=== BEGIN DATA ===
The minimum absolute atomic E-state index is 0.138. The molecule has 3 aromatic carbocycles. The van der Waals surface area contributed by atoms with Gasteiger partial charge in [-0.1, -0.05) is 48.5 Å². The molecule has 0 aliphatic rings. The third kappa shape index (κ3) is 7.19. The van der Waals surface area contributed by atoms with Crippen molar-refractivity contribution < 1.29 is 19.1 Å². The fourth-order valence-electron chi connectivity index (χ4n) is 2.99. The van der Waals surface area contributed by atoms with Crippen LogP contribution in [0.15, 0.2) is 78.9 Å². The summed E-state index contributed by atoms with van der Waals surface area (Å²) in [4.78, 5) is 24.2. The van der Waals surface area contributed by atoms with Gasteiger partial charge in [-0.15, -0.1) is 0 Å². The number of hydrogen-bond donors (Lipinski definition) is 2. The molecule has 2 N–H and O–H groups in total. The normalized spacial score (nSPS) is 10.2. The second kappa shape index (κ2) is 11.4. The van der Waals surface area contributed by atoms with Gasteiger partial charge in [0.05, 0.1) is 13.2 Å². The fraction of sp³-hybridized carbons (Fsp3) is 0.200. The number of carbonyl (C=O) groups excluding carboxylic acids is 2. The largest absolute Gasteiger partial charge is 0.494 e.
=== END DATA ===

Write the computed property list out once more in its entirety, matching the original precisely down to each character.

The minimum absolute atomic E-state index is 0.138. The molecule has 3 aromatic carbocycles. The van der Waals surface area contributed by atoms with Gasteiger partial charge in [-0.1, -0.05) is 48.5 Å². The molecule has 0 aliphatic rings. The third kappa shape index (κ3) is 7.19. The van der Waals surface area contributed by atoms with Crippen molar-refractivity contribution < 1.29 is 19.1 Å². The fourth-order valence-electron chi connectivity index (χ4n) is 2.99. The van der Waals surface area contributed by atoms with Crippen LogP contribution in [0.15, 0.2) is 78.9 Å². The summed E-state index contributed by atoms with van der Waals surface area (Å²) in [4.78, 5) is 24.2. The van der Waals surface area contributed by atoms with Gasteiger partial charge in [-0.15, -0.1) is 0 Å². The number of hydrogen-bond donors (Lipinski definition) is 2. The molecule has 2 N–H and O–H groups in total. The normalized spacial score (nSPS) is 10.2. The second kappa shape index (κ2) is 11.4. The van der Waals surface area contributed by atoms with Gasteiger partial charge in [0.05, 0.1) is 13.2 Å². The fraction of sp³-hybridized carbons (Fsp3) is 0.200. The number of carbonyl (C=O) groups excluding carboxylic acids is 2. The largest absolute Gasteiger partial charge is 0.494 e.